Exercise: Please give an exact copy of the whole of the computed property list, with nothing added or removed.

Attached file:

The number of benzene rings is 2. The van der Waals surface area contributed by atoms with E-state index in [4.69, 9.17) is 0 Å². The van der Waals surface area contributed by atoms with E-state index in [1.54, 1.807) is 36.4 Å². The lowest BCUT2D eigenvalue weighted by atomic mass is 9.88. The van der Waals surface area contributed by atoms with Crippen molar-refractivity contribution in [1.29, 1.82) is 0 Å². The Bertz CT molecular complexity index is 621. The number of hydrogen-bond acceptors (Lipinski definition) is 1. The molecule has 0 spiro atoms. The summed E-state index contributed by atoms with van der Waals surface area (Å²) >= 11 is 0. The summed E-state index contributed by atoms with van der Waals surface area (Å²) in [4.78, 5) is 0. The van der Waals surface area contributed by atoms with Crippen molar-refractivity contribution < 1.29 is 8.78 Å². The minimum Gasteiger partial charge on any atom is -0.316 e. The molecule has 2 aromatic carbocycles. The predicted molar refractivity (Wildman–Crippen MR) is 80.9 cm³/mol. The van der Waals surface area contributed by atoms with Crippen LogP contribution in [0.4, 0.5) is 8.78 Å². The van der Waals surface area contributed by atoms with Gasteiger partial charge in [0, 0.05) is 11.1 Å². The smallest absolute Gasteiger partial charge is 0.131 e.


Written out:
The number of benzene rings is 2. The van der Waals surface area contributed by atoms with E-state index in [4.69, 9.17) is 0 Å². The van der Waals surface area contributed by atoms with E-state index in [1.54, 1.807) is 36.4 Å². The lowest BCUT2D eigenvalue weighted by atomic mass is 9.88. The van der Waals surface area contributed by atoms with Crippen molar-refractivity contribution in [1.29, 1.82) is 0 Å². The Bertz CT molecular complexity index is 621. The number of hydrogen-bond acceptors (Lipinski definition) is 1. The molecule has 0 spiro atoms. The summed E-state index contributed by atoms with van der Waals surface area (Å²) >= 11 is 0. The summed E-state index contributed by atoms with van der Waals surface area (Å²) in [4.78, 5) is 0. The van der Waals surface area contributed by atoms with Crippen molar-refractivity contribution < 1.29 is 8.78 Å². The minimum Gasteiger partial charge on any atom is -0.316 e. The molecule has 2 aromatic carbocycles. The predicted molar refractivity (Wildman–Crippen MR) is 80.9 cm³/mol. The van der Waals surface area contributed by atoms with Crippen LogP contribution in [0.4, 0.5) is 8.78 Å². The van der Waals surface area contributed by atoms with Gasteiger partial charge in [0, 0.05) is 11.1 Å². The smallest absolute Gasteiger partial charge is 0.131 e.